Number sense relates to our understanding of numbers and ability to manipulate them. It is because of our number sense skills that makes us aware of how big a number is in terms of units or any other quantity. Number sense is one of the reason behind our ability to compare two numbers or mathematical factors.

Note that the definition of number sense might be different for individuals in different age groups and grades. For kindergarteners, it could be the question how big the fort of blocks is, and for high schoolers, it might be the area covered within two line equations. All in all, number sense is a serious skill to be good at if you want to pick up a good pace in the subject.

Intervention is very much required for students struggling to develop number sense. Certain measures adapted at an early period can be really beneficial. In general, number sense is developed over time as we move to higher classes. Dealing with numbers on regular basis is one such factors behind. Also, as we deal with the same elements on daily basis, majorly we develop a short version in our mind to get the solution out of it in a quick second.

Keeping this in mind, Today we are writing this post on 8 really helpful number sense tricks that will saving a lot of time in your math practice. Few points before we jump to the topic, the tricks given here involves the topics that are used generally throughout our time in school and not just in specific class. Higher level number sense tricks are not included, as that is the focus of another upcoming post. It is recommended that you make a note of it or write it down to revise it on regular basis to really get a good hold of it.

1.) **Multiplication of milestones**

If you do visit our site regularly, then you probably know about what we call ‘milestones numbers’. 25, 50, 75 and 100 are the milestone numbers. Multiplying any number with the milestone is relatively easier. All you need is that when multiplying with milestones, consider turning milestone into a fraction and multiplying the same with 100. We have,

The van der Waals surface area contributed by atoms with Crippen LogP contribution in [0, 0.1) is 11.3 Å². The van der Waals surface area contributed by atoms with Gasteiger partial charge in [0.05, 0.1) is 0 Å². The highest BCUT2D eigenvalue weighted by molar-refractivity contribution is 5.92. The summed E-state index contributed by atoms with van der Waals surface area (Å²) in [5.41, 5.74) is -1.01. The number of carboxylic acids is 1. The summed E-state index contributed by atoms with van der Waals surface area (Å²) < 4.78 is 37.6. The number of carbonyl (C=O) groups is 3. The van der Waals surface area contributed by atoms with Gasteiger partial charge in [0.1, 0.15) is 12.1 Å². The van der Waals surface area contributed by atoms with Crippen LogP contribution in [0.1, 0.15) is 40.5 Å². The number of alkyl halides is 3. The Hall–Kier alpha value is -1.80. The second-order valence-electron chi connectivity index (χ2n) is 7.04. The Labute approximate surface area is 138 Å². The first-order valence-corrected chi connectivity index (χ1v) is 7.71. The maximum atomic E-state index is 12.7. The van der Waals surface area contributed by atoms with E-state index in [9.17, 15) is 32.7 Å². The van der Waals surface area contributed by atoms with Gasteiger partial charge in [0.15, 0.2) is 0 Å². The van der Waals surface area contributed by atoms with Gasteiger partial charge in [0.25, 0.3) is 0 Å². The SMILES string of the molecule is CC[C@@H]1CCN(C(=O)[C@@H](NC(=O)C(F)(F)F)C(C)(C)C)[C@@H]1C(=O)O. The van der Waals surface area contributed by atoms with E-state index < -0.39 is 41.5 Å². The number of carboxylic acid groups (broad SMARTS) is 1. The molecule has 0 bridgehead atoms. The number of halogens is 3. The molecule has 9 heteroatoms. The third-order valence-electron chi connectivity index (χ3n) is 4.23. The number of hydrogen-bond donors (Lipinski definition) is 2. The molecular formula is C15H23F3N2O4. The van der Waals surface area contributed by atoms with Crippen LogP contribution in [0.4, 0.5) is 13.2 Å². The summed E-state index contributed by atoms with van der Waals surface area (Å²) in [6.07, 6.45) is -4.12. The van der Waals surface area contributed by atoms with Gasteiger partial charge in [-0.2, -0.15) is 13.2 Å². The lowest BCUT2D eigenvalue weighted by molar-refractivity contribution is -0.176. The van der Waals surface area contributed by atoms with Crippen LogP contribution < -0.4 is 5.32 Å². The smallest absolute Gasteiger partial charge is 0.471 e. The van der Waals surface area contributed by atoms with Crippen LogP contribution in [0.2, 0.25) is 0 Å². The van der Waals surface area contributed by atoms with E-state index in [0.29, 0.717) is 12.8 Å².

**25 = (1/4) x 100**

**50 = (1/2) x 100**

**75 = 25 x 3 = (3 x 1/4) x 100 = (3/4) x 100**

Taking ’25’ and ’50’ as the pivot point, you can convert further milestones as well, such as **125 (5/4 x 100), 150 (3/2 x 100), 175 (7/5 x 100)** and so on.

2.) **Specific multiplication operations**

Milestone method couldn’t be applied to every other number as it will make the problem more complicated and would actually defeat the purpose. However, specific tricks can be applied to multiplying to certain numbers. Some of them are :

**Multiplication with 11**: For 2 digit (say, 54)-> The resultant will be in this form (First digit ‘5’, Sum of digits’5+4′, last digit ‘4’). The answer is**594****Multiplication with 11**: For 3 digit (say, 138)->The resultant will be in this form (First digit ‘1’, Sum of 1st and 2nd digits’1+3′, Sum of 2nd and 3rd digit ‘3 + 8’ (Don’t forget to add the carry number 1 to the left), last digit ‘8’). We get (1, 4, (1)1, 8). After adding the carry number, we get the answer i.e**1518**.**Multiplication with 12**: Multiply the number by 10 and 2, making it in the form**a x (10 + 2)**. Add both. The resultant is your answer. Example: 12×**7**=**70**+**14**= 84**Multiplication with 15**: Multiply the number by 10, then add half again. Example: 15×**8**=**80**+**40**= 120

3.) **Operations of reverses**

There is a very simple trick to find the difference of a three number from its reverse. In this, you have to

- Subtract the first and last digit/pair
- Then multiply the difference by 100
- Subtract the difference from the resultant

Let us solve:

-> 653 – 356 = **297**

Doing it by the trick,

- (6 – 3) = 3
- 3 x 100 = 300
- 300 – 3 =
**297**

It also works when the resultant difference is a negative number but you need to careful

Let us do the example of **345 – 543**,

- (3 – 5) = -2
- -2 x 100 = -200
- -200 – (-2) =
**-198**

4.) **Difference of squares**

In case of finding difference of squares, it is best to use the expression a² – b² = (a+b)(a-b). It is pretty basic trick and way easier than finding individual squares and then finding the difference. Let us do few examples:

1 ->(52)²-(48)² = **(52-48) (52+48)**